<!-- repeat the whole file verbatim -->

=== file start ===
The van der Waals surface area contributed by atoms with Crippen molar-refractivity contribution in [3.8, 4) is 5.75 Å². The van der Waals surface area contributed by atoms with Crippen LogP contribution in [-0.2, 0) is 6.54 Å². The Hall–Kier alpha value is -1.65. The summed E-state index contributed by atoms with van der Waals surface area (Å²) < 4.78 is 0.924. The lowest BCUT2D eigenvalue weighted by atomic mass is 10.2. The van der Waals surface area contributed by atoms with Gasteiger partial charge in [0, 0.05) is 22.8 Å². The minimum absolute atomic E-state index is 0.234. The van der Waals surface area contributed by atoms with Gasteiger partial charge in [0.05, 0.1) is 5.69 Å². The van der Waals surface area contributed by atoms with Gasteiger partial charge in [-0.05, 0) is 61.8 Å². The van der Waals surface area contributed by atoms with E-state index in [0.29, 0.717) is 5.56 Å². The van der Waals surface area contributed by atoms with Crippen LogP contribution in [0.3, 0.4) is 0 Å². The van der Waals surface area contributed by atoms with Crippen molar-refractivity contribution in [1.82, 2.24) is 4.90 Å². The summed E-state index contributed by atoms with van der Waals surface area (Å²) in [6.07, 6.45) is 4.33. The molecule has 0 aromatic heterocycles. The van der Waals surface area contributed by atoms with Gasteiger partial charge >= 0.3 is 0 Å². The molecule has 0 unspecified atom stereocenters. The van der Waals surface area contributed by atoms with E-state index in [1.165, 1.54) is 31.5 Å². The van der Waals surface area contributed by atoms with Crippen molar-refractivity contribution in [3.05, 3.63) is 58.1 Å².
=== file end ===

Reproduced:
The van der Waals surface area contributed by atoms with Crippen molar-refractivity contribution in [3.8, 4) is 5.75 Å². The van der Waals surface area contributed by atoms with Crippen LogP contribution in [-0.2, 0) is 6.54 Å². The Hall–Kier alpha value is -1.65. The summed E-state index contributed by atoms with van der Waals surface area (Å²) < 4.78 is 0.924. The lowest BCUT2D eigenvalue weighted by atomic mass is 10.2. The van der Waals surface area contributed by atoms with Gasteiger partial charge in [0, 0.05) is 22.8 Å². The minimum absolute atomic E-state index is 0.234. The van der Waals surface area contributed by atoms with Gasteiger partial charge in [0.05, 0.1) is 5.69 Å². The van der Waals surface area contributed by atoms with Gasteiger partial charge in [-0.05, 0) is 61.8 Å². The van der Waals surface area contributed by atoms with E-state index in [0.29, 0.717) is 5.56 Å². The van der Waals surface area contributed by atoms with Crippen LogP contribution in [0.3, 0.4) is 0 Å². The van der Waals surface area contributed by atoms with Crippen molar-refractivity contribution in [1.82, 2.24) is 4.90 Å². The summed E-state index contributed by atoms with van der Waals surface area (Å²) in [6.07, 6.45) is 4.33. The molecule has 0 aromatic heterocycles. The van der Waals surface area contributed by atoms with Gasteiger partial charge >= 0.3 is 0 Å². The molecule has 0 unspecified atom stereocenters. The van der Waals surface area contributed by atoms with E-state index in [1.165, 1.54) is 31.5 Å². The van der Waals surface area contributed by atoms with Crippen molar-refractivity contribution in [3.05, 3.63) is 58.1 Å².